The Darkness – “Chiaroscuro”
The first thing one notices when playing “The Darkness” is the incredibly stylized visual aspect of the game. It seems fair to assume that a game called “The Darkness” would be dark… but the game isn’t just dark, it’s pure darkness. The game starts of in New York City and it’s a shock to see every street, corner and alley so gloomy and absent of light, with only a few lamps bursting small, but bright, rays of light. But even those are not warm pleasant lights; they’re cold, dry white lights that contrast perfectly with the blackness that surrounds them. The result is similar to the “chiaroscuro” (“lightdark”) style photography that will reminisce with anyone who has ever seen a “Film-Noir” or a German expressionist film like “Nosferatu”. Though it’s a common technique in cinema, this is the first game that actually was able to emulate it on a game (and so many have tried), and for that fact it must be commended. The way the lighting shapes objects and scenarios is superb, thanks to the quality of the volumetric lighting engine and the sheer detail of the sets. Whether it’s the New York subways, with its grayish and slab tones, or the hellish land of the Darkness, engulfed in its dead brown and fiery red, every environment of the game feels unique and organic, pulsating with life and death.
The dark visuals fit perfectly as the counterpart to a story of corruption that transpires in the soul of one man: Jackie Estacado. Jackie is a “wise guy” from a crime family ruled by his Uncle Paulie, and on his 21st birthday, he’s possessed by a demon-like being called “The Darkness”. Coincidentally, on the same day, his uncle decides to have Jackie killed. “The Darkness” will agree to save Jackie by giving him power, but in return, will demand a significant price to pay. The story is beautifully crafted, filled with fatalism and dread; in a nutshell: it’s “The Godfather” meets “Faust”. Not a bad combination, is it? And though it’s based on a comic book, don’t expect a cookie-cutter plot; it’s not revolutionary, but it’s engaging and deep. Narrative develops through dialogs and cut-scenes where the player has control of the character (“a la” Half-Life 2); and this is where “The Darkness” shines really brightly, with character animations bordering life-like, thanks to one of the best motion capturing ever seen in games. Add great voice-acting, and the result is a series of emotionally powerful sequences that actually resonate with the player, and thus give a whole new level of dramatic impact to the plot.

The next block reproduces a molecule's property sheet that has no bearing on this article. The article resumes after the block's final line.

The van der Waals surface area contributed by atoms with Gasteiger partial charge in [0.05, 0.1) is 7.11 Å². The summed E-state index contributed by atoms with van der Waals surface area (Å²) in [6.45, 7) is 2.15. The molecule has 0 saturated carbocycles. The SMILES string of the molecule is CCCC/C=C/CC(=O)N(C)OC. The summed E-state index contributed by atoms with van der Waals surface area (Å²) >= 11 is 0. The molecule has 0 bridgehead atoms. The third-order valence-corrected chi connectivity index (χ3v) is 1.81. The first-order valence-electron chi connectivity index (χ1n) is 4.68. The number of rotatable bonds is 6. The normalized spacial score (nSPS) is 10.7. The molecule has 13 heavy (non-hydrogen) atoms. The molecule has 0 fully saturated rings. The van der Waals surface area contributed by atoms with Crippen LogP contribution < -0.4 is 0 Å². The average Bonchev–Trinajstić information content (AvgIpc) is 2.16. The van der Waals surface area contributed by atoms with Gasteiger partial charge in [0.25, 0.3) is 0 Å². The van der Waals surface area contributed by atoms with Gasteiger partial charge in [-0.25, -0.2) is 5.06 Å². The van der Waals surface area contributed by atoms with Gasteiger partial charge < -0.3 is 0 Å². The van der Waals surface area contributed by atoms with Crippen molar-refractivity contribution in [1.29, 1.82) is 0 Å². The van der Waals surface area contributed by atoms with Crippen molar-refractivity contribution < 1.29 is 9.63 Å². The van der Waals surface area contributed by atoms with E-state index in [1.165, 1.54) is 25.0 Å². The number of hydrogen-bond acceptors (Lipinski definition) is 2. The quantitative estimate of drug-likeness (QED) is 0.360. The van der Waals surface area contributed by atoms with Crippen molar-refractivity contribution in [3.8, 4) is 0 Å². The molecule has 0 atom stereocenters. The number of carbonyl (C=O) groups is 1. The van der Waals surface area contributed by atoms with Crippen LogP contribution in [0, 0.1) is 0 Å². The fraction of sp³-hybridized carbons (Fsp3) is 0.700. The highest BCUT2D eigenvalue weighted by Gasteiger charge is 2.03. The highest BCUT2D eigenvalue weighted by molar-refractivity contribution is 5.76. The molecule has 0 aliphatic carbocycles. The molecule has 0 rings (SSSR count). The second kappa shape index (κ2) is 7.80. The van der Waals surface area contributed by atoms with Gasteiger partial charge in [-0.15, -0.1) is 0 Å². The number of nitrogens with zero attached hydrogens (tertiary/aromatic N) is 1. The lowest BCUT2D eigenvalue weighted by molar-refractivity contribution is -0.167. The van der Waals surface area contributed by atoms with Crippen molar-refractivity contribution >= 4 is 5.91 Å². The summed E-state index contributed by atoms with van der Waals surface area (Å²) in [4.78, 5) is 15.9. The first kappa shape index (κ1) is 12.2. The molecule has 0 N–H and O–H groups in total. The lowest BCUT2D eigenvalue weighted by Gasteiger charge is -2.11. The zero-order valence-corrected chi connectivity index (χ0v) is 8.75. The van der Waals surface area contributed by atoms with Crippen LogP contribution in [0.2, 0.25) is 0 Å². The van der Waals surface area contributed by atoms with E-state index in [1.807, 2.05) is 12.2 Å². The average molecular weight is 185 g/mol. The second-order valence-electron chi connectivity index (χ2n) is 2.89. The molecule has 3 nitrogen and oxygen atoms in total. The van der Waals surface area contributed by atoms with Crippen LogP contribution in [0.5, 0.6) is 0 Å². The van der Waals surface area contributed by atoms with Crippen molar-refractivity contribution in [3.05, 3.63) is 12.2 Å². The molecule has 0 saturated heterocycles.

As a FPS, “The Darkness” fares well: it’s not groundbreaking, it’s not perfect, but it is enjoyable. The main character can use a lot of guns, which feel extremely powerful, thanks to the care given to model and sound design. But apart from the ability to use of some cool finishing moves, gun use feels a bit formulaic and shallow. Adding spice into the mix, are the “darkness” powers that allow the disposal of enemies in a number of “unpleasant” ways. Stick a huge tentacle through your enemies’ bowels? Check. Summon a kamikaze imp to blow everything to smithereens? Check. Darkness powers are fun, and do a nice job of adding a touch of dark-humor to the otherwise serious tale. The downfall is that most powers don’t seem well implemented, and more than once in a while, their effect will be unpredictable, either because the controls aren’t responsive enough, or because the AI just doesn’t cut it.
Level Design is ok. Action sequences are balanced and straight-forward, allowing the game to flow smoothly. But, “The Darkness”, like the companies’ predecessor (“Chronicles of Riddick: Escape from Butcher Bay”) also has a few RPG/adventure elements that add variety: speaking to characters, finding collectible items, and performing small quests are just a few of the possibilities. The problem here is that, unlike “Riddick”, levels are enormous in size, and usually, have little going on in most of their areas. This means, the aforementioned elements become long and somewhat boring fetch games filled with backtracking . So unlike “Riddick”, instead of helping the game, these elements end up hurting it.
Like its “Chiaroscuro”, “The Darkness” is game of contrast; on one hand, there’s a powerful and moving story, beautifully told through the sights and sounds of the game, and on the other, an uninspired game, that doesn’t show the same amount of care and production value as the rest of the package. All in all, it’s a great game for those who don’t mind suffering some uninspired shooting to appreciate some great artistic design and a cinematic narrative. So if you don’t belong in this group, then forget about “The Darkness”, but if you do… embrace it.